Hauled off to jail, but with Irma in love with him, Nestor is sentenced to 15 years' hard labor. Learning that Irma is pregnant, Nestor escapes from prison, with Moustache's help, and returns to Irma. He narrowly avoids being recaptured when the police search for him in Irma's apartment, but donning his old uniform, Nestor simply blends in with the other police. With the help of Hippolyte, Nestor arranges for the police to search for him along the Seine from which, dressed as Lord X, he emerges. Knowing he cannot be re-arrested for a murder the police now know did not occur, Nestor rushes to the church, where he plans to marry Irma. As she walks down the aisle, she begins to experience contractions, and they continue during the wedding ceremony. Nestor and Irma barely make it through the ceremony before she goes into labor and delivers their baby. While Nestor and everyone else is occupied with Irma, Moustache notices one of the guests sitting alone at the front of the church. Rising from his seat, and walking past Moustache, the guest is none other than Lord X! A clearly baffled Moustache looks at Lord X, and then at the audience. "But that's another story", he says.



Though the film is not a musical, it won André Previn an Academy Award for Best Score - Adaptation or Treatment. The scene in which Shirley MacLaine exclaims "Dis-donc!" while dancing on a table appears to be a tribute to the musical from which the film is derived.

The film was nominated for two other Academy Awards: Best Actress in a Leading Role (Shirley MacLaine) and Best Cinematography, Color.


Irma la Douce was conceived as a Marilyn Monroe vehicle in 1962. The project would have reunited her with director Billy Wilder and actor Jack Lemmon, both of whom had worked with her on Some Like It Hot in 1959. After Monroe's death, the movie was recast with Shirley MacLaine, who had worked with Wilder and Lemmon on The Apartment (1960). MacLaine was paid $350,000 plus a percentage.[3]


The film was a hit, grossing $25,246,588 domestically[2] on a budget of $5 million.[1] It was the fifth highest-grossing film of 1963, earning an estimated $11 million in theatrical rentals.[4] Irma la Douce earned over $15 million in worldwide rentals, but because of profit participation for Wilder and the two stars, United Artists only made a profit of $440,000 during the film's theatrical run.[3]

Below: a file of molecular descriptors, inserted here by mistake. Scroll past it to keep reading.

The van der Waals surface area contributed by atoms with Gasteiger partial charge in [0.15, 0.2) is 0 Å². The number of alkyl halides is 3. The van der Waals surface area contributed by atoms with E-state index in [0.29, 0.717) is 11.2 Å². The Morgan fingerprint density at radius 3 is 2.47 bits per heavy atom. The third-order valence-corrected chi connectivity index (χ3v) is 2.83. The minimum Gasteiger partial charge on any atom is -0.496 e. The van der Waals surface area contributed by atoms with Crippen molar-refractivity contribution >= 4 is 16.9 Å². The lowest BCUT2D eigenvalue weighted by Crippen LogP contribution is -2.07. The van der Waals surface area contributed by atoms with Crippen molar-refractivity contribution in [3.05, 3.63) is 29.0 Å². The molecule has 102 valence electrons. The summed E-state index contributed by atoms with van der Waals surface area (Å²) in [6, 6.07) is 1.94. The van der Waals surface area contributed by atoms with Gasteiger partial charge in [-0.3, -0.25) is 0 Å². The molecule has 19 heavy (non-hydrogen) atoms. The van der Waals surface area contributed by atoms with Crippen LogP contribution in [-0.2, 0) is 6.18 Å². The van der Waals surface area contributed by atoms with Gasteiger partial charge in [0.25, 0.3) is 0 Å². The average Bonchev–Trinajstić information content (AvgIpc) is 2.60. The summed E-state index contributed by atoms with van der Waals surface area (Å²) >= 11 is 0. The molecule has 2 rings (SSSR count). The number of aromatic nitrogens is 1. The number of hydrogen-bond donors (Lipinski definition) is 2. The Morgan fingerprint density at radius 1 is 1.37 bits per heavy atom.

Bosley Crowther of The New York Times called it "a brisk and bubbly film" with Lemmon "little short of brilliant" and MacLaine having "a wonderously casual and candid air that sweeps indignation before it and leaves one sweetly enamoured of her."[5] Variety praised the "scintillating performances" by Lemmon and MacLaine but thought that the film "lacks the originality of some of Wilder's recent efforts" and that the 147-minute running time was "an awfully long haul for a frivolous farce."[6] Philip K. Scheuer of the Los Angeles Times reported that "I found it a brilliant, though outrageously outspoken comedy."[7] Richard L. Coe of The Washington Post panned the film as "overblown and overlong, two hours and three quarters tediously spent on a single joke."[8] The Monthly Film Bulletin wrote, "Though the film stretches for two and a third hours, and rarely ventures away from the two principals and the studio-built Rue Casanova, the humour and spontaneity endure surprisingly well ... most credit goes to Shirley MacLaine and Jack Lemmon for yet another tour de force of comedy playing."[9]